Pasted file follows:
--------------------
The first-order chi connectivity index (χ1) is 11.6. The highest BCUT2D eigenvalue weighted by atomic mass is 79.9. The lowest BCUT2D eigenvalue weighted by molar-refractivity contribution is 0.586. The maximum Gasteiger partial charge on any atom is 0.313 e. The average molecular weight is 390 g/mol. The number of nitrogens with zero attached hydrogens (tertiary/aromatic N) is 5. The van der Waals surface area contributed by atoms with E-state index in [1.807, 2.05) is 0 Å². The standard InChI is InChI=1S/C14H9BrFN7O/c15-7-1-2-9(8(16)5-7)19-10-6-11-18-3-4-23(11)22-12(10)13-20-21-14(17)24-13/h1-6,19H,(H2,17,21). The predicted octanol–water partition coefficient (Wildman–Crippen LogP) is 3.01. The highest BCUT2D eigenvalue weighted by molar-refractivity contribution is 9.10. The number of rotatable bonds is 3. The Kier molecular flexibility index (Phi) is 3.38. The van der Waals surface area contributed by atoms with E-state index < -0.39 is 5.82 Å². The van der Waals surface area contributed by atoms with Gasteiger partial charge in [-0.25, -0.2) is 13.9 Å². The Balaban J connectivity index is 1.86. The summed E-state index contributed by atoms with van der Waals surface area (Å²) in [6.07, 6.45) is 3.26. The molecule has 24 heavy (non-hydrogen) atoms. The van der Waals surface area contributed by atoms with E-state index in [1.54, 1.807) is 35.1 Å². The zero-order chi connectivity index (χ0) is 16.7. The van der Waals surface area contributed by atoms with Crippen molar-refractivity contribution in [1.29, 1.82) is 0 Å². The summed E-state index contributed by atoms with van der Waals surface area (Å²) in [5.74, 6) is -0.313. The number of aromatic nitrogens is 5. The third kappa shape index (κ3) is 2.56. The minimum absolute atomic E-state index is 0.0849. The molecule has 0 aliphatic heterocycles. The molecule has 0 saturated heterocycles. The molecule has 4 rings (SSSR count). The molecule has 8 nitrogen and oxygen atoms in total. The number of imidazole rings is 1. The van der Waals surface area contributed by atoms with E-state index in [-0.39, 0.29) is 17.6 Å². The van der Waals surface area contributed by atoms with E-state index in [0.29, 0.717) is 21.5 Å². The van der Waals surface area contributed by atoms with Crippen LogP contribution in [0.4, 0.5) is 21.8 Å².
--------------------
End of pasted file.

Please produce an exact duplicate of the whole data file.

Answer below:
The first-order chi connectivity index (χ1) is 11.6. The highest BCUT2D eigenvalue weighted by atomic mass is 79.9. The lowest BCUT2D eigenvalue weighted by molar-refractivity contribution is 0.586. The maximum Gasteiger partial charge on any atom is 0.313 e. The average molecular weight is 390 g/mol. The number of nitrogens with zero attached hydrogens (tertiary/aromatic N) is 5. The van der Waals surface area contributed by atoms with E-state index in [1.807, 2.05) is 0 Å². The standard InChI is InChI=1S/C14H9BrFN7O/c15-7-1-2-9(8(16)5-7)19-10-6-11-18-3-4-23(11)22-12(10)13-20-21-14(17)24-13/h1-6,19H,(H2,17,21). The predicted octanol–water partition coefficient (Wildman–Crippen LogP) is 3.01. The highest BCUT2D eigenvalue weighted by molar-refractivity contribution is 9.10. The number of rotatable bonds is 3. The Kier molecular flexibility index (Phi) is 3.38. The van der Waals surface area contributed by atoms with E-state index < -0.39 is 5.82 Å². The van der Waals surface area contributed by atoms with Gasteiger partial charge in [-0.25, -0.2) is 13.9 Å². The Balaban J connectivity index is 1.86. The summed E-state index contributed by atoms with van der Waals surface area (Å²) in [6.07, 6.45) is 3.26. The molecule has 24 heavy (non-hydrogen) atoms. The van der Waals surface area contributed by atoms with E-state index in [1.54, 1.807) is 35.1 Å². The zero-order chi connectivity index (χ0) is 16.7. The van der Waals surface area contributed by atoms with Crippen molar-refractivity contribution in [1.29, 1.82) is 0 Å². The summed E-state index contributed by atoms with van der Waals surface area (Å²) in [5.74, 6) is -0.313. The number of aromatic nitrogens is 5. The third kappa shape index (κ3) is 2.56. The minimum absolute atomic E-state index is 0.0849. The molecule has 0 aliphatic heterocycles. The molecule has 0 saturated heterocycles. The molecule has 4 rings (SSSR count). The molecule has 8 nitrogen and oxygen atoms in total. The number of imidazole rings is 1. The van der Waals surface area contributed by atoms with E-state index in [-0.39, 0.29) is 17.6 Å². The van der Waals surface area contributed by atoms with E-state index in [0.29, 0.717) is 21.5 Å². The van der Waals surface area contributed by atoms with Crippen LogP contribution in [0.4, 0.5) is 21.8 Å².